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How does a cell know what its job is in the body?

Before we can approach the question of how to create artificial tissues and organs that could potentially lead to a revolution in transplantation medicine, we need to take a look at the question why a somatic cell “knows” what its specific task is in a particular organ or tissue. Here you can first imagine a fertilized human egg. It divides itself first, what results in two identical cells. This process of division happens again and again, so that the number of cells increases steadily. At some point, however, the cells undergo a change, which means, they undergo the process of specialization. While in principle a fertilized human egg can become every other cell in the body, such as a skin, liver or nerve cell, already specialized cells can not “choose” another specialization. This process is also referred to as cellular differentiation and is naturally irreversible in mature somatic cells. This means that a differentiated nerve cell will always remain a nerve cell.

The differentiated cells are the reason why the body is composed of different tissues, the term “tissue” always refers to a aggregation of specialized cells of the same type. Different tissues differ since their cells have characteristic gene expression profiles. This means, for example, that in a liver cell more genes are expressed, which are related to the detoxification of the body, while in nerve cells more genes are expressed, which have something to do with the nervous information forwarding. Furthermore, the cell types differ from each other so that the cells of one type divide faster than another. Among other things, this results in the fact that different tissues can regenerate at different rates and quickly. Accordingly, injuries to the skin usually heal within a few days, while it may take years for nerve tissue to regenerate (if at all) after a stroke, for example.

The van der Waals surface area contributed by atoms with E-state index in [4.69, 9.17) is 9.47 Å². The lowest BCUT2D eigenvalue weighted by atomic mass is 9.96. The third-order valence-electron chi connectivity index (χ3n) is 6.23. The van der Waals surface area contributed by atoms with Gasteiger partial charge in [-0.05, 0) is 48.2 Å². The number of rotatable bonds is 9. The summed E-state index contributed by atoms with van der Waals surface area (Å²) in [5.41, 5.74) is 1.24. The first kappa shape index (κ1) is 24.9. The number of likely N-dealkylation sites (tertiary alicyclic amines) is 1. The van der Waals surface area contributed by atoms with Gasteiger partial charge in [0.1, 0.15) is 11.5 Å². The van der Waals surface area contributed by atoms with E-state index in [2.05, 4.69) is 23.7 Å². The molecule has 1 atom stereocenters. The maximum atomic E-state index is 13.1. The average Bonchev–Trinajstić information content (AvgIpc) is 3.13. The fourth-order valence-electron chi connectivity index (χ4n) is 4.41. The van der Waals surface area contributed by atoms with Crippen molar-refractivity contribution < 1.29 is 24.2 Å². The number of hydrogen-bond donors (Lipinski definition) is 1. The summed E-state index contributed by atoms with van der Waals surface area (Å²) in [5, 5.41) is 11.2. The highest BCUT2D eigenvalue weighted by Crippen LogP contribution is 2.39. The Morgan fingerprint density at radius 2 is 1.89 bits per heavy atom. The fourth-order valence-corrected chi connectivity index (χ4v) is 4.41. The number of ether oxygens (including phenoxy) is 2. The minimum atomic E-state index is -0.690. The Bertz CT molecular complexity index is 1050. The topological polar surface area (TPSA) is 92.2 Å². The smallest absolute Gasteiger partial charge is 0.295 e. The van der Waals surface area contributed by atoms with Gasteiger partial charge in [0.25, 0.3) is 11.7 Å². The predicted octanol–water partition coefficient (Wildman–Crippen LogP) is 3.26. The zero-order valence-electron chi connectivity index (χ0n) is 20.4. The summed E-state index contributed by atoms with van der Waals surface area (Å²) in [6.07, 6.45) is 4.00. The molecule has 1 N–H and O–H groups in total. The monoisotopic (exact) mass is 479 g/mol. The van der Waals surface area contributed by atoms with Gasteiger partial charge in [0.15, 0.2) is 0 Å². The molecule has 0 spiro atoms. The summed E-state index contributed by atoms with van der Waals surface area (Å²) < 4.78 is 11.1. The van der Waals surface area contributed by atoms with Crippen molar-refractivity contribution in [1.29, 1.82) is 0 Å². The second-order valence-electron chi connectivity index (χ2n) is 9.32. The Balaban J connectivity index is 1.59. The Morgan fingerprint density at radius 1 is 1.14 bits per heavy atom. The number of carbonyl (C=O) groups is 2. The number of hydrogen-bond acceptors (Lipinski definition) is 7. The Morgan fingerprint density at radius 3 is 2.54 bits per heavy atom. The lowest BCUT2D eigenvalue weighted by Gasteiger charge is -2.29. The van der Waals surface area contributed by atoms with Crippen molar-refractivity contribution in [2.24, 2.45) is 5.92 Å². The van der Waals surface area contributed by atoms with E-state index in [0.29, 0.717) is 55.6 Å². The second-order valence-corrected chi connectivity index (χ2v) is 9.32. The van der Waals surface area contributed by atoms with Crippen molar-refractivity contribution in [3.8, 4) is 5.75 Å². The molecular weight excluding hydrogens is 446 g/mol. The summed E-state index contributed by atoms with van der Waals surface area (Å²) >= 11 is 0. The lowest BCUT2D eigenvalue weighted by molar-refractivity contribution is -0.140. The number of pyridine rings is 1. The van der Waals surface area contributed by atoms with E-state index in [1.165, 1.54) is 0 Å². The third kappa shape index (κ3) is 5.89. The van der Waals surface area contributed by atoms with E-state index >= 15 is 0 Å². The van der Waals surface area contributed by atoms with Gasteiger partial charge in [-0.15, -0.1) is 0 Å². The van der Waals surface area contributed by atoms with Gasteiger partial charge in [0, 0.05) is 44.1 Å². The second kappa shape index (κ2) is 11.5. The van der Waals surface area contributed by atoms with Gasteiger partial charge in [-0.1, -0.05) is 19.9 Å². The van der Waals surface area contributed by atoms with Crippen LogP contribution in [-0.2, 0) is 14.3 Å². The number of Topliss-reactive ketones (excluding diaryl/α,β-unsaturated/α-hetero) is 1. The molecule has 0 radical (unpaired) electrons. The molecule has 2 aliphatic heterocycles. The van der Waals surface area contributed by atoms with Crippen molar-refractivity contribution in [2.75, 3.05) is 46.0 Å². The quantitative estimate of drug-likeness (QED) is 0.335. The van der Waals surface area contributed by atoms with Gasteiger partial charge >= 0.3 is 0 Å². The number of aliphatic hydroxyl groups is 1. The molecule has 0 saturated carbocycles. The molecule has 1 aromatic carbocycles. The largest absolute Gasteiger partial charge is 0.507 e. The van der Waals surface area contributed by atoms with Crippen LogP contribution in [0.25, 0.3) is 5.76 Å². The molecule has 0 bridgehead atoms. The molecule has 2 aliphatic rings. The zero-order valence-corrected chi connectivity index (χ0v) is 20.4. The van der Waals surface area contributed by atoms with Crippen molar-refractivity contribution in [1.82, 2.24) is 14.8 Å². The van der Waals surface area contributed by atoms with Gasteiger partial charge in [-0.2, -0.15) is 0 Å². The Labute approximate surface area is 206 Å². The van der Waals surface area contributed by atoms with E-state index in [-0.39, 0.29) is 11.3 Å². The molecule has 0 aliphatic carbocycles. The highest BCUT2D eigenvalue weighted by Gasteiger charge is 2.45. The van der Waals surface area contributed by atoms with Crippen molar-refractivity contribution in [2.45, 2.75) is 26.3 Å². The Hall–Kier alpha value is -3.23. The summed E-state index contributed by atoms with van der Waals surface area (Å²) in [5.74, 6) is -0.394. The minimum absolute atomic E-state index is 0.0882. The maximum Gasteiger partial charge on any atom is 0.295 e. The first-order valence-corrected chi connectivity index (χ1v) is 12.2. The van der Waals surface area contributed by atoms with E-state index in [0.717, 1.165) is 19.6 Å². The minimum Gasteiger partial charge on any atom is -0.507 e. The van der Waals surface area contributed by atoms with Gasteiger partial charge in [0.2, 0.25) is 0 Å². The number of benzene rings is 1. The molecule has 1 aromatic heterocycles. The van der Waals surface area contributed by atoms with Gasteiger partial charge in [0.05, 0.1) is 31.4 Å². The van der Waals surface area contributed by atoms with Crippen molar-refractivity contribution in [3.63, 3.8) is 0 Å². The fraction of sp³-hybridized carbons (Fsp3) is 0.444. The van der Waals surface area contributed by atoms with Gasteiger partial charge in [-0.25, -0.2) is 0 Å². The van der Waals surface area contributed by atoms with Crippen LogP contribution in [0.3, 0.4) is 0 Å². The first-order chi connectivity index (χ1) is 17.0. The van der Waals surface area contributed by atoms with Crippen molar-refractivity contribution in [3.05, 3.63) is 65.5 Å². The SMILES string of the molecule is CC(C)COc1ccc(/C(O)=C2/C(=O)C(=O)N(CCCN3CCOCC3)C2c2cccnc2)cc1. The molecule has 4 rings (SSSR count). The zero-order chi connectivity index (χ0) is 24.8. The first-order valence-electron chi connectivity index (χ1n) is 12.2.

This remaining ability of cellular differentiation is referred to by various terms. For example, while a fertilized human egg can make up every other cell in the body (this human egg cell is called totipotent), certain stem cells can only produce particular tissues (referred to as pluripotent or multipotent cells). Nonetheless, in recent years it has been discovered that pluripotent stem cells are also present in the organs and tissues of an adult human, which potentially can be used for the therapy of certain diseases because of the fact that they can still form many other tissues. On the other hand, if a once specialized cell no longer divides, but “merely performs its task” in the body, it is called a senescent cells.